Sweden: H&M cuts 1,500 jobs – with the help of employee tests

Sweden: H&M cuts 1,500 jobs – with the help of employee tests

1,500 jobs are to be cut at H&M in the Business Tech department. The fashion group wants to use various tests to determine the skills of the employees – and who can keep their job.

The Swedish fashion giant H&M is in an economically tense situation: at the end of last year the chain announced a savings plan; 1,500 of the 3,500 jobs at the Business Tech department in Stockholm – which includes e-commerce, logistics and the development of digital services – are to be cut by the summer.

In order to find out who is allowed to continue working for H&M and who is not, the fashion group uses a series of tests to assess skills, as the Swedish newspaper “Svenska Dagbladet” reports. This should include intelligence and personality tests.

The group’s press department said that the tests would be used to fill positions with the right skills in the future.

“Some have to take up to 30 tests”

The tests are not well received by the employees. According to the head of the local union, Union at H&M, many of them called and cried because they were stressed by the tests. “Some have to complete up to 30 tests,” Robin told the “Svenska Dagbladet”.

“It feels incredibly impersonal,” an employee of the affected department told the newspaper.

According to H&M, it has around 120,000 employees worldwide. There are more than 4600 stores in 77 countries.

However, the company has recently come under financial pressure. Although sales increased last year, profits were around five billion Swedish crowns (equivalent to around 453 million euros) lower than in 2021.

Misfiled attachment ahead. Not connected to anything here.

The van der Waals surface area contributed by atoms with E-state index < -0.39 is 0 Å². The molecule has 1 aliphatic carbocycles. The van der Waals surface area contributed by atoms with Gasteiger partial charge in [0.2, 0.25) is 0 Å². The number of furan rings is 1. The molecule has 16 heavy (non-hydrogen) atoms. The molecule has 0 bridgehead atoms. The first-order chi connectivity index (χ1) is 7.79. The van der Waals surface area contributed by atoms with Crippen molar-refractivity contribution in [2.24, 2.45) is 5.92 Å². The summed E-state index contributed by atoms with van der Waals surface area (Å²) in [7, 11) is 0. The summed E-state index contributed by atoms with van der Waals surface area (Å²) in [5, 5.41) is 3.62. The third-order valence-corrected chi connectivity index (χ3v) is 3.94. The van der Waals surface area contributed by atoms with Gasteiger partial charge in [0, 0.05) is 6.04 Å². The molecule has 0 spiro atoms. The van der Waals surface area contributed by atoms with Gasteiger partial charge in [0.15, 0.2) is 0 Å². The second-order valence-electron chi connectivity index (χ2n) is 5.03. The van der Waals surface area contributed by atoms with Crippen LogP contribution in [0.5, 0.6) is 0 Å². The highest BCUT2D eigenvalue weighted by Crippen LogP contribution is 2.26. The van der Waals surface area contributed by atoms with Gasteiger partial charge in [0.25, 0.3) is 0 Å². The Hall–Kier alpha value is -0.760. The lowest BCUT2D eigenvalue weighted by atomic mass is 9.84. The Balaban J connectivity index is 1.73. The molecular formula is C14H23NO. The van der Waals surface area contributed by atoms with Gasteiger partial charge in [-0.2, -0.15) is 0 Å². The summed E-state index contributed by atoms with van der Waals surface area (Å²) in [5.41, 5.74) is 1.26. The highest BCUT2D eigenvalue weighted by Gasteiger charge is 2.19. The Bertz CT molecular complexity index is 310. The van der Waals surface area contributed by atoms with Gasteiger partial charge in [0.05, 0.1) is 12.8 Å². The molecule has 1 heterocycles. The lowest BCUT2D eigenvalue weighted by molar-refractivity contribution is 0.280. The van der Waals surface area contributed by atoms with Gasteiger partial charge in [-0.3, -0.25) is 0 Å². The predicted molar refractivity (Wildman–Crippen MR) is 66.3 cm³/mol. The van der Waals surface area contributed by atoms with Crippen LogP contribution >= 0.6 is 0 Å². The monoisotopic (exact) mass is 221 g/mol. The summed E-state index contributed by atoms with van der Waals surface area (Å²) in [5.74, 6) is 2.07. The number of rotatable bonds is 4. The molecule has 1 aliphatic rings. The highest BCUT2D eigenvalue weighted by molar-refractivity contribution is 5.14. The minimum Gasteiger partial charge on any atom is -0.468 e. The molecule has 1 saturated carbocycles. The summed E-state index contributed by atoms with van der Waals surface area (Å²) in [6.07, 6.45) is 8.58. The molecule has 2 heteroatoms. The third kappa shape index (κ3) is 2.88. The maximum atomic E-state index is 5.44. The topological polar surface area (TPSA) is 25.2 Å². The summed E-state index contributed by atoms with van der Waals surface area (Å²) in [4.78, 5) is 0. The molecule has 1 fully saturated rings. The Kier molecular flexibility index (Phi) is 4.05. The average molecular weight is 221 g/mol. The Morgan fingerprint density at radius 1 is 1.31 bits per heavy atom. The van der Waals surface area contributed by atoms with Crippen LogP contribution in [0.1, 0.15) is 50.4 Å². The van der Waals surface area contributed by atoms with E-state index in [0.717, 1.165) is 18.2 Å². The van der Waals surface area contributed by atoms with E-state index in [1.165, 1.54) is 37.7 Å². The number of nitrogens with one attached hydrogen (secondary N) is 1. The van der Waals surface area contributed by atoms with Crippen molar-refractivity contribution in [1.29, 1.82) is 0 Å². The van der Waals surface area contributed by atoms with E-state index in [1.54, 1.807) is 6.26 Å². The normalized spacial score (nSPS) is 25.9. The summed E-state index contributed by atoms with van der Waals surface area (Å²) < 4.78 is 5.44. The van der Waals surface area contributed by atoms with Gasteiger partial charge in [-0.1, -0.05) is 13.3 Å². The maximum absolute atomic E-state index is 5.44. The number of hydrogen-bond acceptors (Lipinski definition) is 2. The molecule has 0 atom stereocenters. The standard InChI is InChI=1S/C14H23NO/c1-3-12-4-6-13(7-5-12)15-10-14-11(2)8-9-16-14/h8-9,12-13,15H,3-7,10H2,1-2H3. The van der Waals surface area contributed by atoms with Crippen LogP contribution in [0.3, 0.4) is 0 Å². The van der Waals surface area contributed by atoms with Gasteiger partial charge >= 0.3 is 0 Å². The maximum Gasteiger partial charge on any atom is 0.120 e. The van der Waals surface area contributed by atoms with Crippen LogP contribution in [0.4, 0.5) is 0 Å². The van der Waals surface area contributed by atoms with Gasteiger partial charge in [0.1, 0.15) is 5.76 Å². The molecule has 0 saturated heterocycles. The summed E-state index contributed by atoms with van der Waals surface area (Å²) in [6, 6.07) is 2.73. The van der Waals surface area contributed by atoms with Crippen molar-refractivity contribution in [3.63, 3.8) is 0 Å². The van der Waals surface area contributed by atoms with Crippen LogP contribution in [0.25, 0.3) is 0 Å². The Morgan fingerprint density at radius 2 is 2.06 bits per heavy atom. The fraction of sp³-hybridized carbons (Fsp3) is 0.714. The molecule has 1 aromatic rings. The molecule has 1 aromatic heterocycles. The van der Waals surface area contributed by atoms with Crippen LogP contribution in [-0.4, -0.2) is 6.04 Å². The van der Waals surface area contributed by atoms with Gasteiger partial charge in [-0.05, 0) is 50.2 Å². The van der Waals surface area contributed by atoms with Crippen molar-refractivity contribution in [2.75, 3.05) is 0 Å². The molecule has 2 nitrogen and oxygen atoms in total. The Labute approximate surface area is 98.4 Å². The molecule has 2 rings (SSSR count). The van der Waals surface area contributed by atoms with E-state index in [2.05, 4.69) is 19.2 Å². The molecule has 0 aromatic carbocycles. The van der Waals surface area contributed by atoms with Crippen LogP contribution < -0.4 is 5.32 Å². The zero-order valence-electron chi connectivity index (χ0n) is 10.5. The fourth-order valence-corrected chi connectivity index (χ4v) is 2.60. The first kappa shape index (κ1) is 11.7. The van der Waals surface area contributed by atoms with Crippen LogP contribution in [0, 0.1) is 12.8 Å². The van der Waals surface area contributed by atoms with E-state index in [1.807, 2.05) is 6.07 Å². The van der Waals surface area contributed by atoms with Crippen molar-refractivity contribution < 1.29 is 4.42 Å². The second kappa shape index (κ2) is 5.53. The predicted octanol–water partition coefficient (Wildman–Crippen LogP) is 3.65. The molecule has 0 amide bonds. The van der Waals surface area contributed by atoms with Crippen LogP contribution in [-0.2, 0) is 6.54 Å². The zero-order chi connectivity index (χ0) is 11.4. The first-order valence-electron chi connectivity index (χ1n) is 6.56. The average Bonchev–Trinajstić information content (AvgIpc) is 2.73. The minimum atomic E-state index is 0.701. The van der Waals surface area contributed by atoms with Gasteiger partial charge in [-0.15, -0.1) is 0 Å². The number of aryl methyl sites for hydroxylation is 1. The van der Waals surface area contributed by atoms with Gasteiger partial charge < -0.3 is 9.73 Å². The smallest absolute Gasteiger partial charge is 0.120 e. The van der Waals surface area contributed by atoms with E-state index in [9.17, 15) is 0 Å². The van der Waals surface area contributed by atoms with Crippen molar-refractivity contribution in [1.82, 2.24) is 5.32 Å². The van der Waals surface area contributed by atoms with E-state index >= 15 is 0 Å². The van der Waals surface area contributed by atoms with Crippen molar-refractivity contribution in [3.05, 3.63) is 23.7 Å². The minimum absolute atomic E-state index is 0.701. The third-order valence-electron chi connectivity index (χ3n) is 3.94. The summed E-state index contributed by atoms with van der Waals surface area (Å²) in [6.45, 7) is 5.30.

H&M under pressure from war against Ukraine

This is also due to Russia’s war against Ukraine and the resulting high inflation. H&M also withdrew from Belarus and Russia, a previously profitable market for the group.

H&M expects the course to bring annual savings totaling around 2 billion Swedish kroner (more than 180 million euros). According to the group, these should already be noticeable in the second half of this year.

CEO Helena Helmersson said of the redundancies: “The action program we have launched means that we are reviewing our organization and we have great respect for the fact that employees are affected. We will support our colleagues in finding the best possible solution for their next steps to find.”

Despite the tense situation, Helmersson expressed optimism in January. “The external factors are still challenging, but they are moving in the right direction. Together with our investments and efficiencies, there are very good prospects for 2023 to be a year of increased sales, improved profitability and reduced inventories. Our goal, for Achieving a double-digit operating margin for the full year 2024 therefore remains.”

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Source: Stern

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